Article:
redhat 9 & new viewsonic terminal - Hardware

This is a discussion on redhat 9 & new viewsonic terminal - Hardware ; hi, could someone point me in the right direction to replace an existing terminal with a viewsonic vx2240w i have tried editing /etc/X11/XF86Config directly, tried redhat-config-xfree86 --reconfig where & how can i add this terminal manually ? perhaps to a ...

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  1. redhat 9 & new viewsonic terminal

    hi,

    could someone point me in the right direction to replace an existing
    terminal with a viewsonic vx2240w
    i have tried editing /etc/X11/XF86Config directly,
    tried redhat-config-xfree86 --reconfig

    where & how can i add this terminal manually ?
    perhaps to a list of terminals.

    bye, leon
    Leon Haverly AMS LLC 770-426-5509 (w) leon@amsllc.com
    Marietta, GA 30064 770-422-9355 (h) www.amsllc.com

    There are 10 kinds of people in this world: Those who understand binary,
    and those who don't.

  2. Re: redhat 9 & new viewsonic terminal



    On Sun, 24 Aug 2008, Leon Haverly wrote:

    > hi,
    >
    > could someone point me in the right direction to replace an existing terminal
    > with a viewsonic vx2240w
    > i have tried editing /etc/X11/XF86Config directly,
    > tried redhat-config-xfree86 --reconfig
    >
    > where & how can i add this terminal manually ?
    > perhaps to a list of terminals.
    >

    Redhat 9 (if you really mean this) has been obsolete for years. Is there a
    good reason to continue using it?

    However, if I recall correctly, RH9 has a program called "Xconfigurator"
    -- I would start there.

  3. Re: redhat 9 & new viewsonic terminal

    Bill Marcum wrote:
    > On 2008-08-24, Leon Haverly wrote:
    >>
    >> hi,
    >>
    >> could someone point me in the right direction to replace an existing
    >> terminal with a viewsonic vx2240w

    >
    > According to Google, that's a monitor, not a terminal.
    >

    Computer terminal, a hardware device for data entry and display in a
    computer system. Wikipedia
    the box just calls it a lcd
    didn't realize that was relevant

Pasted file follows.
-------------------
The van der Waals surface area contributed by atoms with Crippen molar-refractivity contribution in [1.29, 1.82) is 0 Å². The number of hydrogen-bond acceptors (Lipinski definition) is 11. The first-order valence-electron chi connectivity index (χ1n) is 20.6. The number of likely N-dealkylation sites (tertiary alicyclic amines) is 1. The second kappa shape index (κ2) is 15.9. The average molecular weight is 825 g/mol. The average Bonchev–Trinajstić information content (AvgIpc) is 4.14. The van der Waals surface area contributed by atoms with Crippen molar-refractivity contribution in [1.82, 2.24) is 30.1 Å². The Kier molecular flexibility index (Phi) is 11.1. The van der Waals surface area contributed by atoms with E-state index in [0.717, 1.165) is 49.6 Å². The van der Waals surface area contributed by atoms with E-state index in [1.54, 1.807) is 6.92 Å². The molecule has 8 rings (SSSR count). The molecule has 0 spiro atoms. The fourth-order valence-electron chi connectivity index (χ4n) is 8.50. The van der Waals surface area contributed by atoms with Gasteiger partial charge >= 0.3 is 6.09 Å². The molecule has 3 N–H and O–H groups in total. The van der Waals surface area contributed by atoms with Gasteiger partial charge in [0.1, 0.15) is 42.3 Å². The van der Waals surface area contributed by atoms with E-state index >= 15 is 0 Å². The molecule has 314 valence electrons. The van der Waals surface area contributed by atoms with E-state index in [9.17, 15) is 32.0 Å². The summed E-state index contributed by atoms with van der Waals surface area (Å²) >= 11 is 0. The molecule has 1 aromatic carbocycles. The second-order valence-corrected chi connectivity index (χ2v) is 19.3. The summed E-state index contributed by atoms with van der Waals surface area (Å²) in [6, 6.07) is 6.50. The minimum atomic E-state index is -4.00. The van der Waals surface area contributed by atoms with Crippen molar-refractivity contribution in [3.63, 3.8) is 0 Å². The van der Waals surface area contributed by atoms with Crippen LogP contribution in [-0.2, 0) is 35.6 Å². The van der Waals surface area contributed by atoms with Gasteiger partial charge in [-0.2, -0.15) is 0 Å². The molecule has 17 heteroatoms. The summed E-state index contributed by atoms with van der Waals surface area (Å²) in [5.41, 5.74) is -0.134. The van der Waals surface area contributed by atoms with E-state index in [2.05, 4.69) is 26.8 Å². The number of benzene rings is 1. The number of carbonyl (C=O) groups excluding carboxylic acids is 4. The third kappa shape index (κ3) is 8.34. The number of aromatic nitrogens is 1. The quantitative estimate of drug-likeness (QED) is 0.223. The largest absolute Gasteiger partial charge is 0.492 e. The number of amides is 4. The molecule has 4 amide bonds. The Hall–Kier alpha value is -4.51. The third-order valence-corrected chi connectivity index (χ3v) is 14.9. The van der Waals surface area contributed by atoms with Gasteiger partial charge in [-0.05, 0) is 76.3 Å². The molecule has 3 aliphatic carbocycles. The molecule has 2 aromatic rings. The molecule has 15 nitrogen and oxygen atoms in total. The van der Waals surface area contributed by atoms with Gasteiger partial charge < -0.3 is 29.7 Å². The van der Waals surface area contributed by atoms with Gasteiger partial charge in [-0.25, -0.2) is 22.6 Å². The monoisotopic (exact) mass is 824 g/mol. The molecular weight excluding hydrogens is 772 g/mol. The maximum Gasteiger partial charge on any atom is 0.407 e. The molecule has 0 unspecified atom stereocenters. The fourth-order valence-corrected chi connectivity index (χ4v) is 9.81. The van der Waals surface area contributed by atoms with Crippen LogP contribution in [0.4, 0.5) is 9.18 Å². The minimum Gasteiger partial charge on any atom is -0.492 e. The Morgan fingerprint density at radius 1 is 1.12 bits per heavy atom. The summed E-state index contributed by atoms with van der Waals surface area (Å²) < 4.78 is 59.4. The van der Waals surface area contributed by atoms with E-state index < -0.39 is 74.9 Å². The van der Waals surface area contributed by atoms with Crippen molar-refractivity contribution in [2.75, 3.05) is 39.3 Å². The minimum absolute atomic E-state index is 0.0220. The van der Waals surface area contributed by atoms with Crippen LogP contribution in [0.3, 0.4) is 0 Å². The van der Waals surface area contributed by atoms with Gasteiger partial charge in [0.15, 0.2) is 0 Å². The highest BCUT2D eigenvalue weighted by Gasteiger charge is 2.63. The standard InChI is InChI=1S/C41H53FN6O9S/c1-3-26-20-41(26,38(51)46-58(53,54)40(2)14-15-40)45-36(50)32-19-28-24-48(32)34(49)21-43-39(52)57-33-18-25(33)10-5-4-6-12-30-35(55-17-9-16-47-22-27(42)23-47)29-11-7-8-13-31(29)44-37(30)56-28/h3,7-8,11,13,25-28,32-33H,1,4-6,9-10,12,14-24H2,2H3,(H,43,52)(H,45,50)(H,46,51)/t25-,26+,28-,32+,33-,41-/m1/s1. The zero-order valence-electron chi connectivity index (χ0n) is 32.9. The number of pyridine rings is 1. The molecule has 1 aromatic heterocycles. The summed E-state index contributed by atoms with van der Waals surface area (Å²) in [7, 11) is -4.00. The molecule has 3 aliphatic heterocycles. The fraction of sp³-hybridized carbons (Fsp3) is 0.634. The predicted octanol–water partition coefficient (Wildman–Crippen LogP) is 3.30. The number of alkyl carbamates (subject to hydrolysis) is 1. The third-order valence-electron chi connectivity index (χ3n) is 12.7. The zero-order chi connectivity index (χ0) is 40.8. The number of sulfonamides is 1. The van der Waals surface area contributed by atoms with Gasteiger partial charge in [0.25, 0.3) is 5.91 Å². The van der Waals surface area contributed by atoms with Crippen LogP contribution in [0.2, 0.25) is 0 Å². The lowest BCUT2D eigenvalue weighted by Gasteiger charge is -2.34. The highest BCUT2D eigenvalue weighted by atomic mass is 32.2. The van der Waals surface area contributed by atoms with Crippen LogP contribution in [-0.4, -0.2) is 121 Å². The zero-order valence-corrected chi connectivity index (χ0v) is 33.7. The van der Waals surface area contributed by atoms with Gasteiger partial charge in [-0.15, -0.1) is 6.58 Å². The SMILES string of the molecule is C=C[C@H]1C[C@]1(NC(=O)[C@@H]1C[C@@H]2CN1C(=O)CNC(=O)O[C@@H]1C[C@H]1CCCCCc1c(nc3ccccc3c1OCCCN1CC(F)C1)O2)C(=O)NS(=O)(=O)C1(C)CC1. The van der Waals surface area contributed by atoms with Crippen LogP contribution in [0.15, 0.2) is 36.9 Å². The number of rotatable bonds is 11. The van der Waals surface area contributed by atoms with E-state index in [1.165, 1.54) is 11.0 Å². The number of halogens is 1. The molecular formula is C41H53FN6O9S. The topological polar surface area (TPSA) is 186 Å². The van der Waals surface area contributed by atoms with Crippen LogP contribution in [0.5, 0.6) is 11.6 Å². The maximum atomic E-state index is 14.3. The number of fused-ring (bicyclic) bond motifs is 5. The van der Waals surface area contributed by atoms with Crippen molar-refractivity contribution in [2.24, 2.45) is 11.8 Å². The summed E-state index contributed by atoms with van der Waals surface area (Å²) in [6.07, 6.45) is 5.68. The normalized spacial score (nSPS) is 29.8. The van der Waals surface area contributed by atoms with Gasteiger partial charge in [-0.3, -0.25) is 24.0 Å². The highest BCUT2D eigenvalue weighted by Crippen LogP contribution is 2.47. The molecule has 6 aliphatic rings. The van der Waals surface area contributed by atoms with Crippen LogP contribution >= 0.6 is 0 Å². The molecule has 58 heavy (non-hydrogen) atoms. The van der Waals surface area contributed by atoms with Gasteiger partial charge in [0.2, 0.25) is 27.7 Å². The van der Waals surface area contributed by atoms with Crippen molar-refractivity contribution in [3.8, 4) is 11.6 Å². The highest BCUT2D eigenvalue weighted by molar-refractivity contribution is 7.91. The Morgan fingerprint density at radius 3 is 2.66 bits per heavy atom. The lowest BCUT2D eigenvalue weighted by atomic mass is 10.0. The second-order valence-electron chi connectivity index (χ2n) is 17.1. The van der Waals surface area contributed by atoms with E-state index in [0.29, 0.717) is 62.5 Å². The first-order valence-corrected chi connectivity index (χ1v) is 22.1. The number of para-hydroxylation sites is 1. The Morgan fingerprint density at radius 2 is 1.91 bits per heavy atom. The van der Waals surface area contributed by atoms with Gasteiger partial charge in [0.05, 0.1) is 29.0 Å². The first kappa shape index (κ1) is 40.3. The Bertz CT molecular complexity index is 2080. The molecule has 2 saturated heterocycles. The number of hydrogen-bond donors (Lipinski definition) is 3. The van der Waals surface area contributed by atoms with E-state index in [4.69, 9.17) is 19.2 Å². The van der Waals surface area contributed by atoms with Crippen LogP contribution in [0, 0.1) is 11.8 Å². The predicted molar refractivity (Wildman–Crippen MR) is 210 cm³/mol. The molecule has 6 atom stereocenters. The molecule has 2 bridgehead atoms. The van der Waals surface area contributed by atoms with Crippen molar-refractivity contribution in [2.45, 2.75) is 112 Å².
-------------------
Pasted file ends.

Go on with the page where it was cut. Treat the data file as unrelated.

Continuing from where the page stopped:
>> i have tried editing /etc/X11/XF86Config directly,

    > What changes did you try to make?
    >

    tried to enter the proper h & v, dimensions etc
    >> tried redhat-config-xfree86 --reconfig
    >>
    >> where & how can i add this terminal manually ?
    >> perhaps to a list of terminals.
    >>

    > You could start by replacing Redhat 9 with Fedora 9.

    perhaps it should be obvious i have a need for rh 9.

    thank you for your help

    --

    bye, leon

    Leon Haverly AMS LLC 770-426-5509 (w) leon@amsllc.com
    Marietta, GA 30064 770-422-9355 (h) www.amsllc.com

    There are 10 kinds of people in this world: Those who understand binary,
    and those who don't.

  4. Re: redhat 9 & new viewsonic terminal

    On Sun, 24 Aug 2008 14:59:18 -0400, Leon Haverly wrote:

    > Bill Marcum wrote:
    >> On 2008-08-24, Leon Haverly wrote:
    >>>
    >>> hi,
    >>>
    >>> could someone point me in the right direction to replace an existing
    >>> terminal with a viewsonic vx2240w

    >>
    >> According to Google, that's a monitor, not a terminal.
    >>

    > Computer terminal, a hardware device for data entry and display in a
    > computer system. Wikipedia
    > the box just calls it a lcd
    > didn't realize that was relevant
    >>> i have tried editing /etc/X11/XF86Config directly,

    >> What changes did you try to make?
    >>

    > tried to enter the proper h & v, dimensions etc
    >>> tried redhat-config-xfree86 --reconfig
    >>>
    >>> where & how can i add this terminal manually ? perhaps to a list of
    >>> terminals.
    >>>

    >> You could start by replacing Redhat 9 with Fedora 9.

    > perhaps it should be obvious i have a need for rh 9.
    >
    > thank you for your help


    If you really have a need for RH 9 (which I doubt) you could run it in a
    virtual machine on top of Fedora 9 or CentOS 5. Trying to support modern
    hardware in a distro that was obsolete 5 years ago is a futile exercise.
    Fortunately with virtualization you don't have to. Use the modern distro
    as the host OS, which gives you hardware compatibility, and then run the
    legacy distro as a VM on top of VMware Server. However if I were you I'd
    see if you could use CentOS5 directly. Redhat tries to maintain good
    backwards compatibility with their older distros through the use of
    compatibility libraries. If that doesn't work then use the VM approach.

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